Stress and signs of stress

Stress and anxiety levels in this country have never been higher. Mental health experts attribute this to the growing uncertainties that have become a feature of everyday South African life. Increasing crime, retrenchment fears, ever-rising cost-of-living, crippling interest rates, poor investment returns, low / no job prospects – all have taken their toll and no-one is immune. The good news is that stress, mild depression and anxiety are treatable.


There are numerous signs and symptoms of stress that many of us are unaware of. Not everybody develops ex

actly the same symptoms and research has indicated that, although there are common symptoms of stress, individuals vary in the symptoms they present. Some of us may have mainly physical symptoms such as muscle pain / tension, others may present with symptoms such as crying or anger. Learning the signs and symptoms of stress can help us become more aware of the problems stress can cause in our lives.

Some of the signs of too much stress are:
•  Headache
•  Muscle tension or pain
•  Anxiety
•  Restlessness
•  Lack of motivation or focus
•  Irritability or anger
•  Drug or alcohol abuse
•  Fatigue
•  Sadness or depression
•  Sleep problems
•  Change in sex drive
•  Over- or under-eating

There are many symptoms of anxiety, but because each person has a unique chemical make up, the type, number, intensity and frequency of anxiety symptoms will vary from person to person. For example, one person may have just one mild anxiety symptom, whereas another may have all anxiety symptoms and to a severe degree. All combinations are common.

Some of the signs of anxiety are:
•  Irrational fears
•  Brain fog
•  Dizziness
•  Hair loss
•  Frequently feeling overwhelmed
•  Mood swings
•  Frequently feeling on edge
•  Feel like crying for no apparent reason
•  Feel under pressure all the time

Signs and symptoms of mild depression:
•  Lack of interest
•  Irritability
•  Exaggerated guilt and self-criticism
•  A change in sleep patterns
•  Lack of energy
•  Feelings of hopelessness
•  Lack of appetite or increased appetite
•  Inability to concentrate

It is important to note, however, that depression is experienced differently by different people. Some people may have only a few of these symptoms but still be very depressed. In some people, depression is characterised not so much by a sad mood, as by increased irritability, unexplained pain or other symptoms.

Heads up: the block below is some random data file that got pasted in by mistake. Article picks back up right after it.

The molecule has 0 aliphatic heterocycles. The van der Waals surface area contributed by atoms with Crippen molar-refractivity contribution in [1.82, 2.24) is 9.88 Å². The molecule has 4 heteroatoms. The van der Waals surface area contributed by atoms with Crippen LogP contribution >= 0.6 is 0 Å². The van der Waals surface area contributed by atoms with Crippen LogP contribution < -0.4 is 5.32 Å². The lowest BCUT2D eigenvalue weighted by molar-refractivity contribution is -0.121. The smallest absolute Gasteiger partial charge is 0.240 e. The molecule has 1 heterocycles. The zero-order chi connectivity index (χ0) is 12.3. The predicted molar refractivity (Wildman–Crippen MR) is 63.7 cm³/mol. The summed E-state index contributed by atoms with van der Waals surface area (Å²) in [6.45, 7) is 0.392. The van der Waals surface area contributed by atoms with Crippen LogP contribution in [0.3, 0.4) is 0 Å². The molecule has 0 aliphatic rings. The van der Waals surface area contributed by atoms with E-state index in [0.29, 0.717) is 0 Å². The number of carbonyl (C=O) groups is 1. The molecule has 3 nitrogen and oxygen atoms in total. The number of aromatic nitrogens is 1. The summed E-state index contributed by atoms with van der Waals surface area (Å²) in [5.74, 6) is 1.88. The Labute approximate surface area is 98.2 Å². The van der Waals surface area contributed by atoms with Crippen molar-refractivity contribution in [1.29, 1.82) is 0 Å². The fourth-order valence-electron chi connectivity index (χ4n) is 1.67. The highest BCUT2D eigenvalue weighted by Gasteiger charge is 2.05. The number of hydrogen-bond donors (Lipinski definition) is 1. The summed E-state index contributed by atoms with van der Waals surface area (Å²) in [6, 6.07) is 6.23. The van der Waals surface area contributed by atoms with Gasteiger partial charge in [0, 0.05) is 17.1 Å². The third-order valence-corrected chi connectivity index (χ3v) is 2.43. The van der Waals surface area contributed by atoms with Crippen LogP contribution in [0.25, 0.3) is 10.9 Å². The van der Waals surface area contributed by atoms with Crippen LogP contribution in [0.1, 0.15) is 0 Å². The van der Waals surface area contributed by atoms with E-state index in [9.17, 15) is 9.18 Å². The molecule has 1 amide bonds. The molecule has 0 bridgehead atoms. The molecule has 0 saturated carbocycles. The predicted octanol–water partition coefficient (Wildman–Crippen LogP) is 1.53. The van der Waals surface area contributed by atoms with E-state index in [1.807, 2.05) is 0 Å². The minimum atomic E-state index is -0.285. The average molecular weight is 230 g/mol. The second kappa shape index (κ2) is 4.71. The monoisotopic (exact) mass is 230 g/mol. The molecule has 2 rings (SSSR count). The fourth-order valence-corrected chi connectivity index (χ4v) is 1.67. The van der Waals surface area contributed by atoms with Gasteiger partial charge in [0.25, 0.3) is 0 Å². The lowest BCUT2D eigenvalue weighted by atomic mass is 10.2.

Stress puts the body into emergency mode, known as the Flight or Fight Syndrome, in which the body’s energy is channelled away from maintenance and repair towards reacting physically to a stressful event. We very seldom fight or take flight – instead we just bottle it up inside. The unresolved stress then eventually manifests in the form of illness or other physical ailment. In an effort to reduce the feelings of stress, people tend to either self-medicate with alcohol or cannabis or resort to tranquillisers, instead of choosing healthier options of stress management.

Most of us experience quite intense moods in response to some of the events that occur in our lives. Some people, however, experience such dramatic ups and downs that they find it difficult to enjoy a good quality of life. These dramatic swings in mood may be extreme responses to external events or they may have their origin in internal changes in the body’s chemistry. The two most common types of mood swings are mood changes (such as irritability) and anger attacks. These changes can be devastating, both for the individual and for the people closest to them. Mood changes can be a prompted by any number of situations and refer to true changes in the person’s emotional state. Anger attacks are a sudden expression of overwhelming feelings  and are typically a strong response to something that has just happened.

Have you ever noticed that you forget things when you are stressed? Stress increases levels of the hormone cortisol. Higher and more prolonged levels of cortisol in the bloodstream (like those associated with chronic stress) have been shown to have negative effects such as impaired memory function and lower levels of concentration. A good example of this is in Alzheimer’s patients: the higher the cortisol, the worse their memory.

Having enough quality sleep is vital to emotional and physical well-being. The consequences of sleeplessness may vary from person to person and include some or all of the following, in varying intensities:
•  Impaired concentration
•  Difficulty in memorizing minor daily tasks
•  Irritability
•  Mood swings
•  Anxiety
•  Depression
•  Accident proneness
•  Fatigue
•  Inability to handle stressful situations effectively

Herbex Nerve Tonic will assist with stress control.

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